An Unlikely Hero

by Judith Rich on March 25, 2010

A friend sent me this story today. I’ve heard it before and per­haps so have you. Wayne Dyer uses this story in his pre­sen­ta­tions and intro­duces as a “true story”. Whether it’s true or not, the spirit of this story speaks to a deeper truth about human beings. And so in the con­text of my ear­lier post on life con­spir­ing for our high­est good, it seems appro­pri­ate to share it here now.

I want to ded­i­cate this story to a reader from my arti­cle in the Huff­in­g­ton Post.  Canyon­dreams, this one’s for you!

At a fundrais­ing din­ner for a school that serves chil­dren with learn­ing dis­abil­i­ties, the father of one of the stu­dents deliv­ered a speech that would never be for­got­ten by all who attended. After extolling the school and its ded­i­cated staff, he offered a question:

When not inter­fered with by out­side influ­ences, every­thing nature does, is done with perfection.

Yet my son, Shay, can­not learn things as other chil­dren do. He can­not under­stand things as other chil­dren do. Where is the nat­ural order of things in my son?’

The audi­ence was stilled by the query.

The father con­tin­ued. ‘I believe that when a child like Shay, who was men­tally and phys­i­cally dis­abled comes into the world, an oppor­tu­nity to real­ize true human nature presents itself, and it comes in the way other peo­ple treat that child.’

Then he told the fol­low­ing story:

Shay and I had walked past a park where some boys Shay knew were play­ing base­ball. Shay asked, ‘Do you think they’ll let me play?’ I knew that most of the boys would not want some­one like Shay on their team, but as a fatherI also under­stood that if my son were allowed to play, it would give him a much-needed sense of belong­ing and some con­fi­dence to be accepted by oth­ers in spite of his handicaps.

I approached one of the boys on the field and asked (not expect­ing much) if Shay could play. The boy looked around for guid­ance and said, ‘We’re los­ing by six runs and the game is in the eighth inning. I guess he can be on our team and we’ll try to put him in to bat in the ninth inning.’

Shay strug­gled over to the team’s bench and, with a broad smile, put on a team shirt. I watched with a small tear in my eye and warmth in my heart. The boys saw my joy at my son being accepted.

In the bot­tom of the eighth inning, Shay’s team scored a few runs but was still behind by three.

In the top of the ninth inning, Shay put on a glove and played in the right field. Even though no hits came his way, he was obvi­ously ecsta­tic just to be in the game and on the field, grin­ning from ear to ear as I waved to him from the stands..

In the bot­tom of the ninth inning, Shay’s team scored again.

Now, with two outs and the bases loaded, the poten­tial win­ning run was on base and Shay was sched­uled to be next at bat.

At this junc­ture, do they let Shay bat and give away their chance to win the game?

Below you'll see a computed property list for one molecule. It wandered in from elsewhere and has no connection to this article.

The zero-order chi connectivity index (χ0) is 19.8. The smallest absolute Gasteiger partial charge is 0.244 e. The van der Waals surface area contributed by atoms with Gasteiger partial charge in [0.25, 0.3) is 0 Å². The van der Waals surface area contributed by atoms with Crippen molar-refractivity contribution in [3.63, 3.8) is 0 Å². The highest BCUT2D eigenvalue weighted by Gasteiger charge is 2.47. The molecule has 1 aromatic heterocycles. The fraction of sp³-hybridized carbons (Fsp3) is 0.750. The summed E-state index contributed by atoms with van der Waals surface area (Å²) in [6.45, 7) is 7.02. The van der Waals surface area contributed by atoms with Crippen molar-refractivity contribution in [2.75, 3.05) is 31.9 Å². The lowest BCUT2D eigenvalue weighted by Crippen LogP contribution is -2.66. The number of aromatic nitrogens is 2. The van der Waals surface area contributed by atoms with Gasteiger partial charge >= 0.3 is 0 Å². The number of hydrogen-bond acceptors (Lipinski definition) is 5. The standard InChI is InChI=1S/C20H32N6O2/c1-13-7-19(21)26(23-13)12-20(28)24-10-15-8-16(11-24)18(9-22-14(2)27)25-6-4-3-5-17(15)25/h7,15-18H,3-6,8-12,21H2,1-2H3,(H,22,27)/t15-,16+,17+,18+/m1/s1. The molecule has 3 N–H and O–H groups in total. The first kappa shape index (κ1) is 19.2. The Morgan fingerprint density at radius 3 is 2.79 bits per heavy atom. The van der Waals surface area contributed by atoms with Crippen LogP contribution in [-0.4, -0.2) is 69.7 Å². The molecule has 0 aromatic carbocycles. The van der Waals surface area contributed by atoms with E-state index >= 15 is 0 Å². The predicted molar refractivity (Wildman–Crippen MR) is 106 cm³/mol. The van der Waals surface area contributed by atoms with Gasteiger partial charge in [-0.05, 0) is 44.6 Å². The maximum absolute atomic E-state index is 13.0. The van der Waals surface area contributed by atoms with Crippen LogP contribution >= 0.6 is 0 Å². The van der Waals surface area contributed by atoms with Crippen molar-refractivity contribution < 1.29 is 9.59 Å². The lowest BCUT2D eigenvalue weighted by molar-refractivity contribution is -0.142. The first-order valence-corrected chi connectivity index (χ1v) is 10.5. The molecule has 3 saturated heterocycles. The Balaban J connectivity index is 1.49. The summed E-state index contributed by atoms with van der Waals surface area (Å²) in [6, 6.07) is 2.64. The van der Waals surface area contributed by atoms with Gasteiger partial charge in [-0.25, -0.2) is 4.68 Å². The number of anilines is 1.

Sur­pris­ingly, Shay was given the bat. Every­one knew that a hit was all but impos­si­ble because Shay didn’t even know how to hold the bat prop­erly, much less con­nect with the ball.

How­ever, as Shay stepped up to the plate, the pitcher, rec­og­niz­ing that the other team was putting win­ning aside for this moment in Shay’s life, moved in a few steps to lob the ball in softly so Shay could at least make con­tact.

The first pitch came and Shay swung clum­sily and missed. The pitcher again took a few steps for­ward to toss the ball softly towards Shay. As the pitch came in, Shay swung at the ball and hit a slow ground ball right back to the pitcher.

The game would now be over.

The pitcher picked up the soft grounder and could have eas­ily thrown the ball to the first base­man. Shay would have been out and that would have been the end of the game.

Instead, the pitcher threw the ball right over the first baseman’s head, out of reach of all team mates. Every­one from the stands and both teams started yelling, ‘Shay, run to first! Never in his life had Shay ever run that far, but he made it to first base. He scam­pered down the base­line, wide-eyed and startled.

Every­one yelled, ‘Run to sec­ond!’ Catch­ing his breath, Shay awk­wardly ran towards sec­ond, gleam­ing and strug­gling to make it to the base.

By the time Shay rounded towards sec­ond base, the right fielder had the ball, the small­est guy on their team who now had his first chance to be the hero for his team.

He could have thrown the ball to the second-baseman for the tag, but he under­stood the pitcher’s inten­tions so he, too, inten­tion­ally threw the ball high and far over the third-baseman’s head.

Shay ran toward third base deliri­ously as the run­ners ahead of him cir­cled the bases toward home.

All were scream­ing, ‘Shay, Shay, all the Way Shay’

Shay reached third base because the oppos­ing short­stop ran to help him by turn­ing him in the direc­tion of third base, and shouted, Shay, run to third!’

As Shay rounded third, the boys from both teams, and the spec­ta­tors, were on their feet scream­ing, ‘Shay, run home!’

Shay ran to home, stepped on the plate, and was cheered as the hero who hit the grand slam and won the game for his team

That day’, said the father softly with tears now rolling down his face, ‘the boys from both teams helped bring a piece of true love and human­ity into this world’.

Shay didn’t make it to another sum­mer. He died that win­ter, hav­ing never for­got­ten being the hero and mak­ing me so happy, and com­ing home and see­ing his Mother tear­fully embrace her lit­tle hero of the day!”

We are all heroes, being called to step up to our higher nature and serve good in the world and be served by it.  It’s up to us, you and me, to make the choice to answer this call or turn a deaf ear.

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